When evaluating the implementation and impacts of carbon credit mechanisms, it becomes evident that while they offer a valuable tool to mitigate the effects of climate change, they also require continuous review and adaptation. Diversification of projects funded by these mechanisms is essential to increase their effectiveness and ensure they contribute balancedly to both economic development and environmental sustainability.


As global recognition of the need to preserve our ecosystems intensifies, a crucial question emerges: are we implementing sufficiently robust and diversified strategies to ensure development that balances economic demands with the urgency of environmental protection? In a world marked by globalization and increasingly significant environmental challenges, revisiting and reinforcing mechanisms such as carbon credits becomes imperative. But are such strategies truly effective in promoting lasting balance between economic progress and environmental conservation, or are we merely postponing an inevitable crisis? The answer to this question will shape the future of our planet and determine the true sustainability of our development practices.


References


BOSSELMANN, Klaus. The Principle of Sustainability: Transforming Law and Governance. Translated by Phillip Gil França. São Paulo: Revista dos Tribunais, 2015.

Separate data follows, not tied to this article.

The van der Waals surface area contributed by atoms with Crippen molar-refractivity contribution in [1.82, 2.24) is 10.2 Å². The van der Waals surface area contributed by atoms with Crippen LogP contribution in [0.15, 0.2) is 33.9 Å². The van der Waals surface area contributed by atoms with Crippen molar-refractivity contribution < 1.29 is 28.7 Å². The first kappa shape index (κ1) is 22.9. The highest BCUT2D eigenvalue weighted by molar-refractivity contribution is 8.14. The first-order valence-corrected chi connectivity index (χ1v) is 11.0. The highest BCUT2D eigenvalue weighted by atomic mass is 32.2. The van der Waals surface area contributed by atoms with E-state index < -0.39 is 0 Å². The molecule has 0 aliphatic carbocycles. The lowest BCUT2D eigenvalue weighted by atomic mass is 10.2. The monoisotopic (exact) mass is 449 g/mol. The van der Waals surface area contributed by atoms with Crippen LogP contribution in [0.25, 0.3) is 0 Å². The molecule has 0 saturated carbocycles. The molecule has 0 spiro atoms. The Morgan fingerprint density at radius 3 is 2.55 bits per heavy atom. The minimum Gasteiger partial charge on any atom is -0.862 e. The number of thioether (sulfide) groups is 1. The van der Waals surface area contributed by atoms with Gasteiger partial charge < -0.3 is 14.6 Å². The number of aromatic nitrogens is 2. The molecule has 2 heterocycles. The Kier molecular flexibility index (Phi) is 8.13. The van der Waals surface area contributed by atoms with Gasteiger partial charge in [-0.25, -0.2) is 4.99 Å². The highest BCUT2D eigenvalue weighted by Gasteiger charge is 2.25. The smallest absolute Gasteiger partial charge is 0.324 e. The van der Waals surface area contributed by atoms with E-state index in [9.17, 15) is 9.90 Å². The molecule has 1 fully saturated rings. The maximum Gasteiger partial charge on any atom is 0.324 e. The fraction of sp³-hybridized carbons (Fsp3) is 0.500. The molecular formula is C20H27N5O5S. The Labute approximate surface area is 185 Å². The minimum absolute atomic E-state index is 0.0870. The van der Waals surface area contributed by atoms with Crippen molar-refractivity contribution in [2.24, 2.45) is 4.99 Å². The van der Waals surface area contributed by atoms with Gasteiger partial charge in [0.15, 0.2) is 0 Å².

UN, United Nations. Paris Agreement. Paris Agreement under the United Nations Framework Convention on Climate Change. Paris: UN. 2015a. Available at: https://unfccc.int/processand-meetings/the-paris-agreement/the-paris-agreement. Accessed April 4, 2024.


UN, United Nations. Transforming Our World: The 2030 Agenda for Sustainable Development. 2015b. Available at: https://sdgs.un.org/2030agenda. Accessed April 4, 2024.


VEIGA, José Eli da. Understanding Sustainable Development. São Paulo: Editora 34, 2015.


[1] PhD student in Human Rights in the Stricto Sensu Postgraduate Program in Law at UNIJUÍ/RS. CAPES/PROSUC Scholarship Holder. Integrates the CNPq Research Group: Human Rights,

Governance, and Democracy (Mundus). Master of Law from the Stricto Sensu Postgraduate Program at ATITUS/RS. Professor in Law and Management courses at ULBRA/RS. ORCID: https://orcid.org/0000-0002-5330-3414. Email: jessicakempfer@gmail.com.